Tourism Sector Challenges and Recommendations
Tourism Sector Challenges and Recommendations

On September 29, the Kazakh-Georgian Economic Union, with the support of PMC Research Center, held a meeting assessing the importance and prospects with respect to Kazakh tourists visiting Georgia. A hybrid event brought together representatives of the public and private sector engaged in tourism, while other people interested in the sector’s development also attended in an online format. 

At the event, the Kazakh-Georgian Economic Union and Georgia's leading brokerage, advisory, and investment company TBC Capital presented results of research which contained statistical data on tourism flows between Kazakhstan and Georgia for the 2006-2020 period and corresponding numerical indicators.

Based on the data, discussions were held about the importance, challenges, and potential of the Kazakh-Georgian market, identifying challenges hindering the attraction of more Kazakh tourists to Georgia, as well as measures to be taken to strengthen and develop tourism flows between the countries. According to the study, the number of tourists traveling from Kazakhstan to Georgia increased by an average of 25.9% per year from 2011 to 2019. 

Further studies should focus on the preferences of Kazakh tourists to increase the chances of them visiting Georgia more regularly. 

Current Challenges 

It is essential to popularize market niches in Georgia that are attractive to Kazakh tourists such as agritourism, adventure tourism, as well as recreational and balneological tourism.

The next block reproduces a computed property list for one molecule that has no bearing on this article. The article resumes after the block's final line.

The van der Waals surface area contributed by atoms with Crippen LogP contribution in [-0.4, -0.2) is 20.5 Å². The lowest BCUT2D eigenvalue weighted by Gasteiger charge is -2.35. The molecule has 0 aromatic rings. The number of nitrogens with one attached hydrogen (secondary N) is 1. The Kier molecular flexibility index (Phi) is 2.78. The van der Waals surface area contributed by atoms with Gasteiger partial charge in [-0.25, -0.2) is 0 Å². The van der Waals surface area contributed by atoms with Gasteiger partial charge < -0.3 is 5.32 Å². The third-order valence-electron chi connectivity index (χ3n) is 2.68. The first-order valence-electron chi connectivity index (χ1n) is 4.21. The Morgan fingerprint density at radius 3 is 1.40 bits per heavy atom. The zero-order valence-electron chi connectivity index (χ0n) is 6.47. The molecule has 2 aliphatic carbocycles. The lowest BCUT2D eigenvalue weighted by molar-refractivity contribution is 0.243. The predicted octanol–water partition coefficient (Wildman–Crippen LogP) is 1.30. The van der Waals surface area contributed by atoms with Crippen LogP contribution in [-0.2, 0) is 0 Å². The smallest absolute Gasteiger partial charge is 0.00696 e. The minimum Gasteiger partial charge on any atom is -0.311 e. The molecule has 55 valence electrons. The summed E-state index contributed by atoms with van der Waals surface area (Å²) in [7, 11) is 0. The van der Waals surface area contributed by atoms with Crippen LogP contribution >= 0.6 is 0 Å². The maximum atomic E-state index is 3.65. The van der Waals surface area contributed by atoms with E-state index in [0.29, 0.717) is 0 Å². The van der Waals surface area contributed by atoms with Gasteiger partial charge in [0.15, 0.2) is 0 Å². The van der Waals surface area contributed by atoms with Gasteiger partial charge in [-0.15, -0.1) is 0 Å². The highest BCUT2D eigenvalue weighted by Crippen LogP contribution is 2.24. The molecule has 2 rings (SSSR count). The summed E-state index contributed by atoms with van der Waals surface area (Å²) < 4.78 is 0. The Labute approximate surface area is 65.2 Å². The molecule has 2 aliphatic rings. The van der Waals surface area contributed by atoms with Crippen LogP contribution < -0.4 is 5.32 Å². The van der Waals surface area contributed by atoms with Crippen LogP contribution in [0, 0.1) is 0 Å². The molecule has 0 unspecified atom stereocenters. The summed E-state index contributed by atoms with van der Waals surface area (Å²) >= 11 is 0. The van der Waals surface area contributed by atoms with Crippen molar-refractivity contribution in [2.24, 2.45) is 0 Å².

Until now, the growth rate of Kazakh tourist flows to Georgia has been sporadic, likely to be attributable to the fragmented and impermanent nature of the marketing of Georgia as a tourist destination in Kazakhstan leading to a lack of knowledge among Kazakh tourists. Moreover, other obvious challenges are the coordination of industry actors and the optimization of resources. Addressing these issues could increase the number of tourists significantly and quickly. Ultimately, it is hoped to attract at least 500 000 Kazakh tourists to Georgia each year, consisting of only 5% of the number of tourists leaving the country.


At the initial stage, an action plan should be developed based on detailed analysis (research) of the potential of Kazakh tourists visiting Georgia, aimed at identifying existing system gaps and conducting targeted communication. Moreover, it is essential to develop new tourist attractions and destinations (including MICE tourism) and launch a marketing campaign targeting Kazakh tourists. This would entail synergizing the resources and efforts of the public and private sectors, and strengthening the interaction between Kazakh and Georgian tour operators.

The Kazakh-Georgian Economic Union continues to coordinate with representatives of both the public and private sectors, and, as is planned, organize results-oriented events to promote full realization of Kazakh tourist potential in Georgia.

Georgian Publication